By all accounts, India’s poor mostly in rural areas, can look back to a 10-year period when their lot clearly improved…If the poor never had it so good, why are they not rooting for continuity? One answer is: we don’t know their mind. In the run-up to the 2004 elections, everybody was thought to be rooting for a shining India! What can be said with certainty is that two fundamental issues always weigh with the poor over all else — the desire to live in peace (without the fear of danga) and not be ravaged by inflation (mehngai)…People in western Uttar Pradesh will certainly be influenced by the recent riots, as people are everywhere by high inflation…
The dominant theme in the pre-election discourse is that misrule by the United Progressive Alliance (UPA) in its second term has led to sharply lower growth of gross domestic product (GDP), which Narendra Modi will reverse, the way he has made Gujarat shine. But the evidence on hand does not support this correlation between the quality of national political leadership and growth performance. If anything, there is a close correlation between India’s growth story and global economic conditions.
In the two five-year periods during 2004-2013 corresponding to UPA-I and UPA-II, India’s average rank in GDP growth among BRIC countries, South Africa and Indonesia has remained the same. It has been mostly second to China in the first five years, and mostly third after China and Indonesia in the next five years. Indonesia did better in the latter period compared to the first, whereas India did better during the first (UPA-I) compared to the second (UPA-II) – in keeping with the global economy, which boomed till the 2008 global financial crisis and then crashed.
Hence, it seems stellar growth, of the UPA-I type, is more dependent on what is happening to the global economy than on who rules India or how. The current upsurge in the stock market and the value of the rupee illustrates how relatively small inflows cannot just affect investor sentiment but also deeply impact the overall economic situation through the value of the rupee and, consequently, exports performance and the current account deficit. In contrast, where domestic policy and leadership do matter is in how the fruits of growth are distributed. By all accounts, India’s poor, mostly in rural areas, can look back to a 10-year period when their lot clearly improved.
A range of experts say this, making it a dominant theme. Even as casual wages increased rapidly and led to a key structural change, people moved out of farms into other employment – as a result, there has been a rise in farm output per worker.
For the first time ever, the number of farm workers in India declined during UPA rule.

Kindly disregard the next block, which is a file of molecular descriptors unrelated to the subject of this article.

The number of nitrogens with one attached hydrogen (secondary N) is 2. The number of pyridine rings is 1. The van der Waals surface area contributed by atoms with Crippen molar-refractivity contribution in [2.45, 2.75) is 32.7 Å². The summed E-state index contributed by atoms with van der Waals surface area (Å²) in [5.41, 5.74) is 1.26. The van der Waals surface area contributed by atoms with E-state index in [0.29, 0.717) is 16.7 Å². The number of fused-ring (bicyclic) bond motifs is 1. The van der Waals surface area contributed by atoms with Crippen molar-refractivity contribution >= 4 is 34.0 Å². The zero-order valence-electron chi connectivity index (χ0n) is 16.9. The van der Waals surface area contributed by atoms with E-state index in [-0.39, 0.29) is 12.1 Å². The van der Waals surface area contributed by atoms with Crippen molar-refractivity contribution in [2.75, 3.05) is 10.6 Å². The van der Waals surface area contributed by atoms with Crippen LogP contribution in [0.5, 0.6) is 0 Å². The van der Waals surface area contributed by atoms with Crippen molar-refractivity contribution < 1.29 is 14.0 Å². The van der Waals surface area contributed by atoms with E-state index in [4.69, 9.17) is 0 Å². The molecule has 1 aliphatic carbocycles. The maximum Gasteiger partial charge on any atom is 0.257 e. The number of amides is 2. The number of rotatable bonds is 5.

Those leaving farms became construction workers, which was made possible by both infrastructure projects and housing, the two sectors in which they earned more. In the rural economy, a floor was put on wages through the national employment guarantee programme.
A fascinating structural change resulting from higher wages, in town and country alike, is that fewer girls are going to work on farms or elsewhere and there has been a sharp rise in the number of girls going to school. Under UPA rule, for the first time in decades, the number – and not just the proportion – of the poor in India actually fell. As Ajit K Ghose has pointed out, between 2000 and 2012, the share of formal wage employees and those in the organised sector rose, while the share of casual wage employees fell among all wage employees.
During the period, real output per worker in the unorganised sector rose sharply, as did real consumption expenditure by the self-employed. The real wages of casual employees rose sharply and the rate of under-employment among them also fell sharply. If the poor never had it so good, why are they not rooting for continuity? One answer is: we don’t know their mind. In the run-up to the 2004 elections, everybody was thought to be rooting for a shining India! What can be said with certainty is that two fundamental issues always weigh with the poor over all else — the desire to live in peace (without the fear of danga) and not be ravaged by inflation (mehngai).
People in western Uttar Pradesh will certainly be influenced by the recent riots, as people are everywhere by high inflation. But the irony is that it is the poor who are in a way responsible. They have had more to spend, which has taken food prices up sharply and resulted in the inflationary bout. Obvious policy implications follow from this. There has to be a steady rise in the output of food and low-end consumer goods, as also the supply of housing, education and health care for the poor if transfers to them are not to result in high inflation. While domestic policy can take care of some of the supply side, it is high overall growth that ensures rising wages for non-farm employment through jobs in construction.
As we have seen earlier, this is in good bit in the hands of the global economy.
The poor have not done all that well under Narendra Modi in Gujarat, but industry and infrastructure have. If you look at the whole country, it is Tamil Nadu that has done justice to both under the rule of both the major Dravidian parties, though both structures are hugely corrupt. Can we have for the whole country the Tamil Nadu model without its leaders? And can we have stock market and business confidence without volatile short-term capital flows?
– BS: UPA rule: The poor never had it so good